Clinical research in primary care needs urgent boost

BMJ 2006; 332 doi: https://doi.org/10.1136/bmj.332.7548.1036-b (Published 27 April 2006) Cite this as: BMJ 2006;332:1036
  1. Roger Jones, Wolfson professor of general practice (roger.jones{at}kcl.ac.uk)
  1. King's College London School of Medicine, London SE11 6SP

    EDITOR—Let us hope that the cogent arguments advanced by Rothwell in support of more and better clinical research in the United Kingdom begin a serious dialogue that will correct the asymmetries in research funding, kudos, and leadership that have developed over the past 5-10 years.1 Rothwell's arguments apply with even greater force to the need for a clinical research effort in primary care and in health services research on topics such as the natural history of common diseases; the value of interventions, both therapeutic and preventive; and critically, as Rothwell points out, the difficulties of individualising risk and benefit in a single patient on the basis of large scale trials.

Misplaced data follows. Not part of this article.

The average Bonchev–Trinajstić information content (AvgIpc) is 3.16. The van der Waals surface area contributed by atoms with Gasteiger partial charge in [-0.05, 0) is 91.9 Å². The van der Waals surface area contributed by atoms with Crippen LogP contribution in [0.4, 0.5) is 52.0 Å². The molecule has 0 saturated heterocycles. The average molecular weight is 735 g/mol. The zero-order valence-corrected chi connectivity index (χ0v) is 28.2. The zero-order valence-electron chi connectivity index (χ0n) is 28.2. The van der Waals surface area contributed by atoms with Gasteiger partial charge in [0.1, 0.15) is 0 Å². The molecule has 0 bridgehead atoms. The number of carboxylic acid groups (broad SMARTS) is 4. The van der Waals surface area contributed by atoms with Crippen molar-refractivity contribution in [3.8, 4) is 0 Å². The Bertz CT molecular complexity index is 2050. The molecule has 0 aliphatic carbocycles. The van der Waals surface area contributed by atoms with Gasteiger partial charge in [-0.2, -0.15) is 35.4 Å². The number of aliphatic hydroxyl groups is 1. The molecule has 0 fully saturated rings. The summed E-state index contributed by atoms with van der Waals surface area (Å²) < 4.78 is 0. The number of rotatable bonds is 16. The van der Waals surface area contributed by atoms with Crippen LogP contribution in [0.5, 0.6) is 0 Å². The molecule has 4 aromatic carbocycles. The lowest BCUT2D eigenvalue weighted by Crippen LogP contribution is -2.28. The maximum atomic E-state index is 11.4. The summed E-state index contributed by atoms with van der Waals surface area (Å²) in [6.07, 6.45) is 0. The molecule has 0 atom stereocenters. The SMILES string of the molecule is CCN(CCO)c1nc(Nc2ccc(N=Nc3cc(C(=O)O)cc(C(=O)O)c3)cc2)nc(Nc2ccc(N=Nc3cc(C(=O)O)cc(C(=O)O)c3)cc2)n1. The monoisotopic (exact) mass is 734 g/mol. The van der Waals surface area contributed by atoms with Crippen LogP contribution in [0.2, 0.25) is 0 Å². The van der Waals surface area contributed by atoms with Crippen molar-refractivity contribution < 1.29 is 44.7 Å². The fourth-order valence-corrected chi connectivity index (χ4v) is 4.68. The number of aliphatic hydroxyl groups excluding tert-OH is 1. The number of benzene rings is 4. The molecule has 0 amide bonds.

In addition to the clinical research networks described in the new NHS research and development strategy, adequate project and programme funding must be made available to support the research that Rothwell identifies. This includes follow-up studies of large cohorts of patients after the completion of therapeutic trials, health economic evaluations of interventions, studies of the success or otherwise of getting newly proved interventions into practice, research aimed at improving understanding of patients' willingness to accept therapeutic and preventive interventions, and high quality health services research to define the optimum ways of providing new services.

    There is an urgency about this. The impending research assessment exercise has led to quick-fix institutional solutions, including playing the research star transfer market and redistributing clinical academic funding to support laboratory based research. Non-clinical researchers underestimate the need for clinical research, partly because they simply can't see it and partly because it is likely to be uncomfortable in terms of their own priorities. They need to understand that translational doesn't simply mean getting the protein out of the test tube into the zebra fish, but getting the therapeutic intervention into the patient and the population.


    • Competing interests None declared.


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